Concepts: Gene, Evolution, Fabaceae, Peanut, Arachis, Diversity index, Shannon index, Measurement of biodiversity


Diversity indices might be used to assess the impact of treatments on the relative abundance patterns in species communities. When several treatments are to be compared, simultaneous confidence intervals for the differences of diversity indices between treatments may be used. The simultaneous confidence interval methods described until now are either constructed or validated under the assumption of the multinomial distribution for the abundance counts. Motivated by four example data sets with background in agricultural and marine ecology, we focus on the situation when available replications show that the count data exhibit extra-multinomial variability. Based on simulated overdispersed count data, we compare previously proposed methods assuming multinomial distribution, a method assuming normal distribution for the replicated observations of the diversity indices and three different bootstrap methods to construct simultaneous confidence intervals for multiple differences of Simpson and Shannon diversity indices. The focus of the simulation study is on comparisons to a control group. The severe failure of asymptotic multinomial methods in overdispersed settings is illustrated. Among the bootstrap methods, the widely known Westfall-Young method performs best for the Simpson index, while for the Shannon index, two methods based on stratified bootstrap and summed count data are preferable. The methods application is illustrated for an example.

Concepts: Statistics, Confidence interval, Normal distribution, Student's t-distribution, Diversity index, Shannon index, Measurement of biodiversity, Species richness


Glacio-marine fjords occur widely at high latitudes and have been extensively studied in the Arctic, where heavy meltwater inputs and sedimentation yield low benthic faunal abundance and biodiversity in inner-middle fjords. Fjord benthic ecosystems remain poorly studied in the subpolar Antarctic, including those in extensive fjords along the West Antarctic Peninsula (WAP). Here we test ecosystem predictions from Arctic fjords on three subpolar, glacio-marine fjords along the WAP. With seafloor photographic surveys we evaluate benthic megafaunal abundance, community structure, and species diversity, as well as the abundance of demersal nekton and macroalgal detritus, in soft-sediment basins of Andvord, Flandres and Barilari Bays at depths of 436-725 m. We then contrast these fjord sites with three open shelf stations of similar depths. Contrary to Arctic predictions, WAP fjord basins exhibited 3 to 38-fold greater benthic megafaunal abundance than the open shelf, and local species diversity and trophic complexity remained high from outer to inner fjord basins. Furthermore, WAP fjords contained distinct species composition, substantially contributing to beta and gamma diversity at 400-700 m depths along the WAP. The abundance of demersal nekton and macroalgal detritus was also substantially higher in WAP fjords compared to the open shelf. We conclude that WAP fjords are important hotspots of benthic abundance and biodiversity as a consequence of weak meltwater influences, low sedimentation disturbance, and high, varied food inputs. We postulate that WAP fjords differ markedly from their Arctic counterparts because they are in earlier stages of climate warming, and that rapid warming along the WAP will increase meltwater and sediment inputs, deleteriously impacting these biodiversity hotspots. Because WAP fjords also provide important habitat and foraging areas for Antarctic krill and baleen whales, there is an urgent need to develop better understanding of the structure, dynamics and climate-sensitivity of WAP subpolar fjord ecosystems.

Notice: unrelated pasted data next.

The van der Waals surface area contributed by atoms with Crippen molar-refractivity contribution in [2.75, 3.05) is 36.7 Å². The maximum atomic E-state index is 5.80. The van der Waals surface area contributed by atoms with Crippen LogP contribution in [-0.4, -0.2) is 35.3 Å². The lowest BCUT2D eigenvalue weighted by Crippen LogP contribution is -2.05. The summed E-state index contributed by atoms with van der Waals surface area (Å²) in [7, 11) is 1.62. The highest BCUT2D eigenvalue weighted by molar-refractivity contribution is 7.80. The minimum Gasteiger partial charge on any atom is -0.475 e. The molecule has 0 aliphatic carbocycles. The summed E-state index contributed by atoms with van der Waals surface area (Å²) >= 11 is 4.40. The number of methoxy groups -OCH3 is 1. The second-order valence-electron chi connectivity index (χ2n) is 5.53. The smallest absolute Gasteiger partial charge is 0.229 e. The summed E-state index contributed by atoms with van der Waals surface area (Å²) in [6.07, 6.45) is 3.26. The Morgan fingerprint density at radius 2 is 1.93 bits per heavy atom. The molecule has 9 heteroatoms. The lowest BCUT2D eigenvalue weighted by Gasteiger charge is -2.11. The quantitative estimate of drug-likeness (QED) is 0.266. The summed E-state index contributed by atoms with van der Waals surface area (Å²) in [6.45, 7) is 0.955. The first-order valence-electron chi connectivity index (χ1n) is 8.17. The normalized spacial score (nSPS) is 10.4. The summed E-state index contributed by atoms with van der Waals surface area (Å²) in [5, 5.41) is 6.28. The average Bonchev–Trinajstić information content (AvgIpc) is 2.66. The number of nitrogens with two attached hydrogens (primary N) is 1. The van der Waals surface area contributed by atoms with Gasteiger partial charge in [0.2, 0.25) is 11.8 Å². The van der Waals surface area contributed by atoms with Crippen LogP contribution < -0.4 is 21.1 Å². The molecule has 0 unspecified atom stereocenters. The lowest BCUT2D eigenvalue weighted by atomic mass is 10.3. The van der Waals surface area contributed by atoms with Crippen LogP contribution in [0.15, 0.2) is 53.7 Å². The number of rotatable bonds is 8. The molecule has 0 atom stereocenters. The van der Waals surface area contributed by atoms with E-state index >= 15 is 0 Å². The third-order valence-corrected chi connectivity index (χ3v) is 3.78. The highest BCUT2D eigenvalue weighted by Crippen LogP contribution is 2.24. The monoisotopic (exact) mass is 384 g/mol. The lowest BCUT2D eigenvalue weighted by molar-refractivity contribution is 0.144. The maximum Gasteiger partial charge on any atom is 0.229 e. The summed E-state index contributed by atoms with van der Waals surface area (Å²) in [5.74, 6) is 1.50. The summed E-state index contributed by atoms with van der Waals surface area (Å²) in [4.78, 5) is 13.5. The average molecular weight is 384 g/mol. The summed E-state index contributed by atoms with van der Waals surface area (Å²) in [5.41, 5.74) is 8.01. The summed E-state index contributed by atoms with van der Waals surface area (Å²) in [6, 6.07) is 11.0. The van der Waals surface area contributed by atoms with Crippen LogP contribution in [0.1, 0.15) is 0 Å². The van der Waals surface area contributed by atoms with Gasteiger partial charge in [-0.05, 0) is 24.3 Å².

Concepts: Biodiversity, Ecology, Natural environment, Ecosystem, Benthos, Measurement of biodiversity, Antarctica, Species diversity